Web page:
Christina Maranci
Department of Art History
End-of-Year Fellowship Report for 2007-08

My intent for the fellowship was to write a chapter on the subject of memory in early medieval Armenia. It started with a general question: how was memory understood, and what was its relation to visual culture? I focused on a single monument, the seventh-century church of Ptghni, which I chose for its rare depiction of ancestors and use of spolia. I found a helpful source in the eighth-century history of Movsēs Khorenats‘i, which offers a genealogy of the patron’s family, the Amatunik‘, linking them to an ancient Jewish tradition. I argued that the spolia, which features a truncated scene of Daniel in the Lion’s Den, presented a material assertion of such claims of heredity. As I worked on this problem, evidence mounted to suggest something rather more basic: that the monument was a dynastic memorial. Surviving sculptural reliefs at Ptghni matched closely with a royal tomb only twenty-five kilometers away. Among the interesting connections with funerary art were a series of arches inhabited by birds of various species: a rare theme that is also found in the Armenian mosaics of Jerusalem, which are understood as memorials (hishatakaranner).

At the end of the chapter-writing process, I began to think more about another aspect of the monument. Ptghni is covered with masons’ marks: small diagrammatic or alphabetic signs that are incised into the center of many of the facing stones. Such marks may be understood on one level as part of a broad, trans-cultural phenomenon, and their use in Armenia, although widespread, has not been carefully documented. Their original function is also unclear. Yet I was (and remain) interested in how such marks might disrupt the reading of aristocratic messages on the church.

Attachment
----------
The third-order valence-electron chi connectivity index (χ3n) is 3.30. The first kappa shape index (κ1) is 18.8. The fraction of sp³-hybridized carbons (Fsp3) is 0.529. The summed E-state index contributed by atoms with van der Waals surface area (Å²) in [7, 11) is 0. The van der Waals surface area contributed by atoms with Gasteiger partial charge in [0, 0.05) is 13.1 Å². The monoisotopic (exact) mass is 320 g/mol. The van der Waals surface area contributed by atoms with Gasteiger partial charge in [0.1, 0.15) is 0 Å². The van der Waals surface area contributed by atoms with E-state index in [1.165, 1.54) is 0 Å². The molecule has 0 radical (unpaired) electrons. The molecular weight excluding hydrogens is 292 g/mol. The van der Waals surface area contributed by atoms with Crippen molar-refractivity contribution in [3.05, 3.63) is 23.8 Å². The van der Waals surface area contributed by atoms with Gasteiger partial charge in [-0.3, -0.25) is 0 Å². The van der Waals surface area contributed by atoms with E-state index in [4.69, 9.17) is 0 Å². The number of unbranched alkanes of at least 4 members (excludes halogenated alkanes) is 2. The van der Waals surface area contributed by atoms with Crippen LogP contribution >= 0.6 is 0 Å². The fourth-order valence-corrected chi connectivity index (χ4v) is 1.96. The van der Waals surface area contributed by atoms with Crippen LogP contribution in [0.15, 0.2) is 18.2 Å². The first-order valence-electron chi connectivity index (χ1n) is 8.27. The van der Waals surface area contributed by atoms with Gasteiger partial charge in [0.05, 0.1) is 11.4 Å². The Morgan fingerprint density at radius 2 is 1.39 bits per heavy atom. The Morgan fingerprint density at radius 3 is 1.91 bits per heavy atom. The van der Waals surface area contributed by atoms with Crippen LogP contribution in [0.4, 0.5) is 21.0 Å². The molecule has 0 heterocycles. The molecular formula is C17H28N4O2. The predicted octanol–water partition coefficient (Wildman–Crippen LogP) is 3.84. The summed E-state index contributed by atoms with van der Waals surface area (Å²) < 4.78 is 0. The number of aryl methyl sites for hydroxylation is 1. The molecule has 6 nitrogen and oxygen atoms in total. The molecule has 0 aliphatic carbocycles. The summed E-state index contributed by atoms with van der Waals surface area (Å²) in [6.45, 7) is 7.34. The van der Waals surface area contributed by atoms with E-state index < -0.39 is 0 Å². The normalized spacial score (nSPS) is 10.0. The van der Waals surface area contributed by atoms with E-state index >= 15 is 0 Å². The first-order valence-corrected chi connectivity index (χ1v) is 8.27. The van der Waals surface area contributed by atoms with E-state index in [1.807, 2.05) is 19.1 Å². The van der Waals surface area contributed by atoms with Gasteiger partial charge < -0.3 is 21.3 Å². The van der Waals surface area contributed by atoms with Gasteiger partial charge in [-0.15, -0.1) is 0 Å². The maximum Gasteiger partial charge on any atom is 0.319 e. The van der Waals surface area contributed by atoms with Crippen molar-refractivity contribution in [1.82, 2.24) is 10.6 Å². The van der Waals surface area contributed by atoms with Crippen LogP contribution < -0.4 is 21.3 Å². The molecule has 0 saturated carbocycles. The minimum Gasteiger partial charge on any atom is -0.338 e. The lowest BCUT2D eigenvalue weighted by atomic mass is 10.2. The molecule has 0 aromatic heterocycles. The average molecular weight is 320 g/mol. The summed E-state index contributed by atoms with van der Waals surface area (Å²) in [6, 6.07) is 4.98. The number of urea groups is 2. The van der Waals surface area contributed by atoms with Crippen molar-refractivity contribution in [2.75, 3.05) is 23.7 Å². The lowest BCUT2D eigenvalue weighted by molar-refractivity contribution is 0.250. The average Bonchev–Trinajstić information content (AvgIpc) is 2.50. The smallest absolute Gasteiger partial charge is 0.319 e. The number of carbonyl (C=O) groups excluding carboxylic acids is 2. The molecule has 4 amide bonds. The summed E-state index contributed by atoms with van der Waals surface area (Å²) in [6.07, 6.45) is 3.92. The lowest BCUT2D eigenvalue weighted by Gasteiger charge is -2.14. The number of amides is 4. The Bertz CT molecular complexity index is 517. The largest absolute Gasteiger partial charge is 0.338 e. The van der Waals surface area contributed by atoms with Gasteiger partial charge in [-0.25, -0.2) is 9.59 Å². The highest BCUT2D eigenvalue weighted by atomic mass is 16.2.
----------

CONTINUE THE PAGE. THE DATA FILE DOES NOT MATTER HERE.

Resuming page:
Conference Talks
“The Church of Ptghni: A Dynastic Mausoleum?” Association Internationale des études arméniennes, 11th General Conference, Paris, 11-13 September, 2008.

Invited Lectures
“Architecture and Memory in Early Medieval Armenia,” Symposium on Armenian Studies, King’s College, Cambridge, England, June 10-12, 2008.

“Sculpting Genealogy and Inscribing the Memory in Early Medieval Armenia,” St. Nersess Seminary, New Rochelle, New York, April 14, 2008.

“Memory in Early Medieval Armenia,” UWM School of Architecture, April 4, 2008.

“The Church of Ptghni,” Department of Art History, Tufts University, March 5, 2008.

Chapter Three of my book, Powerful Geometries: Building Churches in Early Medieval Armenia.



Center for 21st Century Studies

Merry Wiesner-Hanks

Center for 21st Century Studies / University of Wisconsin-Milwaukee
Postal Address: P.O. Box 413, Milwaukee, WI 53201 USA
Street Address: Curtin Hall 929, 3243 N. Downer Ave, Milwaukee, WI 53211 USA
tel: 414-229-4141; fax: 414-229-5964; email:



  Last updated 11/12/08 by DSC